The Dow Jones Industrial Average fell 2% to 32,513.94. The Nasdaq composite tumbled 2.5% to 10,353.17.

Republicans were within nine seats of the 218 needed to control the House of Representatives as votes still were being counted in some states. Control of the Senate depended on races in Nevada and Arizona that hadn’t been decided.

The outcome will determine how the next two years of President Joe Biden’s term play out. Republicans are likely to launch a spate of investigations into Biden, his family and his administration if they take power. A GOP takeover of the Senate would hobble the president’s ability to appoint judges.

Also Wednesday, cryptocurrencies fell amid worries about the industry’s financial strength after a big player, Binance, called off a deal to buy troubled rival FTX. That at least temporarily ended hopes for a bailout after FTX users scrambled to pull out their money.

Bitcoin fell 14% from a day earlier to $15,900. That is down 77% from last year’s high of $69,000.

Traders hope indicators that show U.S. housing sales and other activity weakening might prompt the Fed to back off plans for more rate hikes. Fed officials have said rates likely will be kept elevated for an extended period until inflation is extinguished.

Forecasters expect Thursday’s data to show inflation decelerated to 7.9% in September from the previous month’s 8.3%. However, prices were expected to rise 0.6% compared with August, accelerating from July’s 0.1% increase.

Core inflation, which strips out volatile food and energy prices to show a clearer trend, is expected to accelerate to 6.5% from August’s 6.3%. That suggests costs of rent, medical services, autos and other goods and services still are rising in response to strong demand.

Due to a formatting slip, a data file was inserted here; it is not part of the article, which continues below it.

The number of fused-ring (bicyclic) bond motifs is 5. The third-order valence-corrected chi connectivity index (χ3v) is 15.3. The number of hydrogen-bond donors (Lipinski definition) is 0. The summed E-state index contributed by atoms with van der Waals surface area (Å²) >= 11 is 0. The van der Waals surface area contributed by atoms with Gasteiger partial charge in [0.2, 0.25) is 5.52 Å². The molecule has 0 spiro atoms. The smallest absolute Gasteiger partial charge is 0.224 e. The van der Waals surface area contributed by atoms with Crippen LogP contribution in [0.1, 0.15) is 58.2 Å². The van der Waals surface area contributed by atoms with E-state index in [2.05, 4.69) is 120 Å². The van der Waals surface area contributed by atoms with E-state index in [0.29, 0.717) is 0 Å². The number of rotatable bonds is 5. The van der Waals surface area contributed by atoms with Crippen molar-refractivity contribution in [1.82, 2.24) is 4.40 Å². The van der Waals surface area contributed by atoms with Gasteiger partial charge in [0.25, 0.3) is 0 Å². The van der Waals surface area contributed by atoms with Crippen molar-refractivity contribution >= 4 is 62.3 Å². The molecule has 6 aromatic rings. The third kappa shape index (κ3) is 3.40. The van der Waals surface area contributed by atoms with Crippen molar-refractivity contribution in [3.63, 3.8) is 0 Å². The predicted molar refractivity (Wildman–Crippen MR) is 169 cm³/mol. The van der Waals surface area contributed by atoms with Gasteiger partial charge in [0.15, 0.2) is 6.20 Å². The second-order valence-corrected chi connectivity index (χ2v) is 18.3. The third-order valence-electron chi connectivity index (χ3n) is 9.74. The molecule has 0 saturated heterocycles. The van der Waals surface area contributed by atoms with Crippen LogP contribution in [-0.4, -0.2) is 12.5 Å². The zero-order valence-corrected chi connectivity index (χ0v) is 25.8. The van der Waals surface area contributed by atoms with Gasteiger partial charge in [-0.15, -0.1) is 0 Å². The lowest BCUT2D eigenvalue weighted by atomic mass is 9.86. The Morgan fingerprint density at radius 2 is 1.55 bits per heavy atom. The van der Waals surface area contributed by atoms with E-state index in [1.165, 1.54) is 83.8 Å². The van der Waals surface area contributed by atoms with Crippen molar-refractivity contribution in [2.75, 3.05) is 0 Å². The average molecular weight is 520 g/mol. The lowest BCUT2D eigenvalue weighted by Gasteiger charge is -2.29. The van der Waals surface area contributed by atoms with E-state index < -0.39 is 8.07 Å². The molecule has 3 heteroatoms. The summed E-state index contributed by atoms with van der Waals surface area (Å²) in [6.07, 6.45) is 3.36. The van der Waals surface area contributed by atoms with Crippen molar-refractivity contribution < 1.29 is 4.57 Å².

Traders expect the Fed to raise rates again next month but by a smaller margin of one-half percentage point after a series of 0.75 percentage-point increases. The Fed’s key lending rate is a range of 3.75% to 4%, up from close to zero in March. A growing number of investors expect it to exceed 5% next year.

The yield on the 10-year Treasury, which helps dictate rates for mortgages and other loans, fell to 4.08% from 4.13% late Tuesday. The two-year yield, which tends to more closely track expectations for Fed action, dropped to 4.60% from 4.66%.

In energy markets, benchmark U.S. crude shed 8 cents to $85.75 per barrel in electronic trading on the New York Mercantile Exchange. Brent crude, the price basis for international oil trading, lost 3 cents to $92.62 per barrel in London.

The dollar gained to 146.16 yen from Wednesday’s 145.56 yen. The euro declined to $1.0024 from $1.0073.

Copyright © The Associated Press. All rights reserved. This material may not be published, broadcast, rewritten or redistributed.

AP

FILE - In this Oct. 10, 2018, file photo Amazon Prime boxes are loaded on a cart for delivery in Ne...
Haleluya Hadero, Associated Press

Amazon says it had its biggest Thanksgiving shopping weekend

Amazon said Wednesday it had its biggest ever Thanksgiving holiday shopping weekend, aided by a record number of consumers looking for deals online amid high inflation.
14 hours ago
A sign at Twitter headquarters is shown in San Francisco, Friday, Nov. 18, 2022. (AP Photo/Jeff Chi...
David Klepper, Associated Press

Twitter ends enforcement of COVID misinformation policy

Twitter will no longer enforce its policy against COVID-19 misinformation, raising concerns among public health experts and social media researchers that the change could have serious consequences if it discourages vaccination and other efforts to combat the still-spreading virus. Eagle-eyed users spotted the change Monday night, noting that a one-sentence update had been made to […]